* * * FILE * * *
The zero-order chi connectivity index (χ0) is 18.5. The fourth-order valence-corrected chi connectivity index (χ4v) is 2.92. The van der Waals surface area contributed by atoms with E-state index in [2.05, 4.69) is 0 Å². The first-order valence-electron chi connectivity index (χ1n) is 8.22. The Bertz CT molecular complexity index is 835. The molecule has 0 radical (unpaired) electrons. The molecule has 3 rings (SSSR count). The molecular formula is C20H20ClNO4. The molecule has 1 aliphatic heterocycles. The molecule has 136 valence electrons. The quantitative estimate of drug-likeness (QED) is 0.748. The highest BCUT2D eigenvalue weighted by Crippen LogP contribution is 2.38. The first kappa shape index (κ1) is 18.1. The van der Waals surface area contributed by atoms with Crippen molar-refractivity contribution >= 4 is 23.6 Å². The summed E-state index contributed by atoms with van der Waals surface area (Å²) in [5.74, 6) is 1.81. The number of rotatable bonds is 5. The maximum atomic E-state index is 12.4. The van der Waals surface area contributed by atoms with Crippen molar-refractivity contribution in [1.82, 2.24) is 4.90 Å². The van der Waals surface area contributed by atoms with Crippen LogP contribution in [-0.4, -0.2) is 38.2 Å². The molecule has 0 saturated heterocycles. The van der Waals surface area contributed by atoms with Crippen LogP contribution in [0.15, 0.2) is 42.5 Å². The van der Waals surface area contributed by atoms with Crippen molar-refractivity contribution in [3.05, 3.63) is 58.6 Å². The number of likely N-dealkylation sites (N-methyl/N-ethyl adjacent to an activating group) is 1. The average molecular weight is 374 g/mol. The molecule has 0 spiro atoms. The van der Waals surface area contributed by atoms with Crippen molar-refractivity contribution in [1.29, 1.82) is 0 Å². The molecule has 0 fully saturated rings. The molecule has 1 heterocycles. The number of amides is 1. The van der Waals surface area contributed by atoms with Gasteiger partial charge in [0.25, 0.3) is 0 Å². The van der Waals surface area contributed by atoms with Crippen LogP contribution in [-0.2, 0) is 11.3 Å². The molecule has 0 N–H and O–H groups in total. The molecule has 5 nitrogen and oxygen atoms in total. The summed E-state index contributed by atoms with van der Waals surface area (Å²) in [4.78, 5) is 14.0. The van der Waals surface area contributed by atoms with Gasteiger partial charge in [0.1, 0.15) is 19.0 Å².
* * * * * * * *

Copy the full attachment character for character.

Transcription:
The zero-order chi connectivity index (χ0) is 18.5. The fourth-order valence-corrected chi connectivity index (χ4v) is 2.92. The van der Waals surface area contributed by atoms with E-state index in [2.05, 4.69) is 0 Å². The first-order valence-electron chi connectivity index (χ1n) is 8.22. The Bertz CT molecular complexity index is 835. The molecule has 0 radical (unpaired) electrons. The molecule has 3 rings (SSSR count). The molecular formula is C20H20ClNO4. The molecule has 1 aliphatic heterocycles. The molecule has 136 valence electrons. The quantitative estimate of drug-likeness (QED) is 0.748. The highest BCUT2D eigenvalue weighted by Crippen LogP contribution is 2.38. The first kappa shape index (κ1) is 18.1. The van der Waals surface area contributed by atoms with Crippen molar-refractivity contribution >= 4 is 23.6 Å². The summed E-state index contributed by atoms with van der Waals surface area (Å²) in [5.74, 6) is 1.81. The number of rotatable bonds is 5. The maximum atomic E-state index is 12.4. The van der Waals surface area contributed by atoms with Crippen molar-refractivity contribution in [1.82, 2.24) is 4.90 Å². The van der Waals surface area contributed by atoms with Crippen LogP contribution in [-0.4, -0.2) is 38.2 Å². The molecule has 0 saturated heterocycles. The van der Waals surface area contributed by atoms with Crippen LogP contribution in [0.15, 0.2) is 42.5 Å². The van der Waals surface area contributed by atoms with Crippen molar-refractivity contribution in [3.05, 3.63) is 58.6 Å². The number of likely N-dealkylation sites (N-methyl/N-ethyl adjacent to an activating group) is 1. The average molecular weight is 374 g/mol. The molecule has 0 spiro atoms. The van der Waals surface area contributed by atoms with Crippen molar-refractivity contribution in [1.29, 1.82) is 0 Å². The molecule has 0 fully saturated rings. The molecule has 1 heterocycles. The number of amides is 1. The van der Waals surface area contributed by atoms with Gasteiger partial charge in [0.25, 0.3) is 0 Å². The van der Waals surface area contributed by atoms with Crippen LogP contribution in [-0.2, 0) is 11.3 Å². The molecule has 0 N–H and O–H groups in total. The molecule has 5 nitrogen and oxygen atoms in total. The summed E-state index contributed by atoms with van der Waals surface area (Å²) in [4.78, 5) is 14.0. The van der Waals surface area contributed by atoms with Gasteiger partial charge in [0.1, 0.15) is 19.0 Å².